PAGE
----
In biblical times there were three harvest festivals in the Land of Israel. The first was the Omer festival during Passover, when the offering of barley flour was brought to the Temple. Seven weeks later came Shavuot (Pentecost), the festival of the firstfruits (“bikkurim,” pronounced bee-ku-REEM), when the wheat ripened. Finally, there was Sukkot (Tabernacles), the feast of the ingathering with the grape and olive harvests, which concluded the agricultural year.
In God’s redemptive plan, two of these three harvest festivals have been fulfilled. Both Passover and Shavuot have to do with grain. During the Passover harvest festival Yeshua was raised from the dead, precisely on “Firstfruits” during the Feast of Unleavened Bread as “…the firstfruits of those who have fallen asleep” (1 Cor. 15:20). Yeshua was the first of a great harvest of those who will be resurrected from the dead
(1 Cor. 15:21-23).
The harvest festival of Shavuot was fulfilled with a great harvest of souls when Yeshua sent the Ruach HaKodesh, the Holy Spirit, to indwell His followers in an Upper Room in Jerusalem. While 3,000 souls perished 1,500 years earlier at the giving of the Law (Ex. 32:28), 3,000 were saved at the giving of the Spirit (Acts 2:41). These new Messianic Jewish believers were the “firstfruits” harvest of the “Bread of Life” (Yeshua) whom the God of Abraham, Isaac, and Jacob brought forth from the earth.
Shavuot is called the Feast of Harvest (Hag HaKatzir) in Ex. 23:16. Along with Passover and Sukkot, it was one of the three times in the year when the men of Israel were commanded to appear before the Lord-in gratitude, with offerings: “…none shall appear before Me empty” (Ex. 23:15).
While both the Feast of Firstfruits and the Feast of Shavuot were celebrated with firstfruit offerings, the offering for Shavuot was unique. The new grain offering to the Lord was to be two loaves of leavened wheat bread: “You shall bring from your habitations two wave loaves of two-tenths of an ephah. They shall be of fine flour; they shall be baked with leaven. They are the firstfruits to the Lord” (Lev. 23:17). These two leavened loaves presented to the Lord at the Feast of Harvest foreshadowed the two groups of people, both sinners by nature, whom the Lord would one day sanctify by sending His Spirit to indwell them. Both loaves (Jew and non-Jew) would be as one in the hands of the priest (Yeshua).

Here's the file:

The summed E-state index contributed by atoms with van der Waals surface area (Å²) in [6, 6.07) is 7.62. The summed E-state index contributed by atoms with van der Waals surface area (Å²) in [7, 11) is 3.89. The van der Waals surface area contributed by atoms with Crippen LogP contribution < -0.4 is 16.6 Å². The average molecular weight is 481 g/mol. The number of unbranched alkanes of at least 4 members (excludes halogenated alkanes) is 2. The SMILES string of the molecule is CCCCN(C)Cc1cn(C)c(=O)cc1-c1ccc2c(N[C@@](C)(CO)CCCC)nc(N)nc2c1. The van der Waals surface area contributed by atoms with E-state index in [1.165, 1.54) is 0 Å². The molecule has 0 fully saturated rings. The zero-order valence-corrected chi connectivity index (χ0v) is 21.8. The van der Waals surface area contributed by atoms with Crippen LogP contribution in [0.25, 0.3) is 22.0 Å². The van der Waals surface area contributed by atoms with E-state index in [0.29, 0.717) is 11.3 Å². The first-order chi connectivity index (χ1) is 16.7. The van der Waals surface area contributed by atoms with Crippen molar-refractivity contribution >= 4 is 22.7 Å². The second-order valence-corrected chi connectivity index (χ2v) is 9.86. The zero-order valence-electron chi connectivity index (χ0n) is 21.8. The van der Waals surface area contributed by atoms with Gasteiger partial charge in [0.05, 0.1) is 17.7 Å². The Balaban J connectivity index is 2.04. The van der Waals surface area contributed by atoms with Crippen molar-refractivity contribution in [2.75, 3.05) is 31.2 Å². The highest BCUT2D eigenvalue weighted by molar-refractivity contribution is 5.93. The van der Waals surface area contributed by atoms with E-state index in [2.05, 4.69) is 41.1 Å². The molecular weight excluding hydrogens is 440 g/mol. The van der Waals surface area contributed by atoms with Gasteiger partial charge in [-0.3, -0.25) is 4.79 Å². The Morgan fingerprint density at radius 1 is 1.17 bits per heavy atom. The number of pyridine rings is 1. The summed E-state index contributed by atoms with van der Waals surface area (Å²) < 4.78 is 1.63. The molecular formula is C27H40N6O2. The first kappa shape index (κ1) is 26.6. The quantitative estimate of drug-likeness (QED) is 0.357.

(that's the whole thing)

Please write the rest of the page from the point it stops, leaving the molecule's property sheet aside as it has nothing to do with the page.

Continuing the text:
Shavuot marks the official end of the barley harvest and the beginning of the summer (wheat) harvest season. In recent years it has also been referred to as “Atzeret,” meaning conclusion. This is due to the fact that Shavuot is considered as the conclusion of the Passover season, and of the seven-week spring harvest. Just as the Israelites were not truly free until they received the Law at Shavuot, showing them how to live, believers are not truly free until they embrace not only redemption through the blood ofGod’s Lamb, but His Word as their standard of living.
Theodor Gaster, in Festivals of the Jewish Year, sees Shavuot as a celebration of the end of a spiritual harvest, which began with the deliverance from Egypt and reached its climax with the conclusion of the Covenant. “And just as the ingathering of the crops is the necessary condition of life and prosperity during the ensuing year, so the event at
Sinai is the necessary condition of Israel’s continuing existence and fortune.” Since Shavuot is a time of harvest in Israel, the Book of Ruth is traditionally read due to its harvest theme. Wheat and barley (both mentioned in Ruth 2:23) are closely associated in Jewish thought, since they are two of the four species with greatest importance in the land of Israel: wheat, barley, grapes, and olives. As Nogah Hareuveni points out in her book, Nature in Our Biblical Heritage, “These four are mentioned
throughout the Bible by the names grain (wheat and barley), wine (from grapes), and oil (from olives).” These harvest related foods were included in the words which the Israelites were commanded to write on the doorposts of their houses and upon their gates: “And it shall be that if you diligently obey My commandments which I command you today…then I will give you the rain for your land in its season, the early rain and the latter rain, that you may gather in your grain, your new wine, and your oil” (Deut. 11:13-14).
Grain, wine, and oil. God has given us all of them through the Messiah Yeshua. Grain: He is the Bread sent down from Heaven. Wine: His blood on the altar has atoned for our sin. Oil: He has given us His Spirit to enable us to live for Him. We have reaped a harvest of blessing through repenting of our sin, putting our faith in the sacrificial death of the Messiah, and exchanging our sin for His righteousness. “…unless a grain of wheat falls into the ground and dies, it remains alone; but if it dies, it produces much
grain [fruit]” (John 12:24).
From all of us at Jewish Jewels,
May you be abundantly fruitful for Him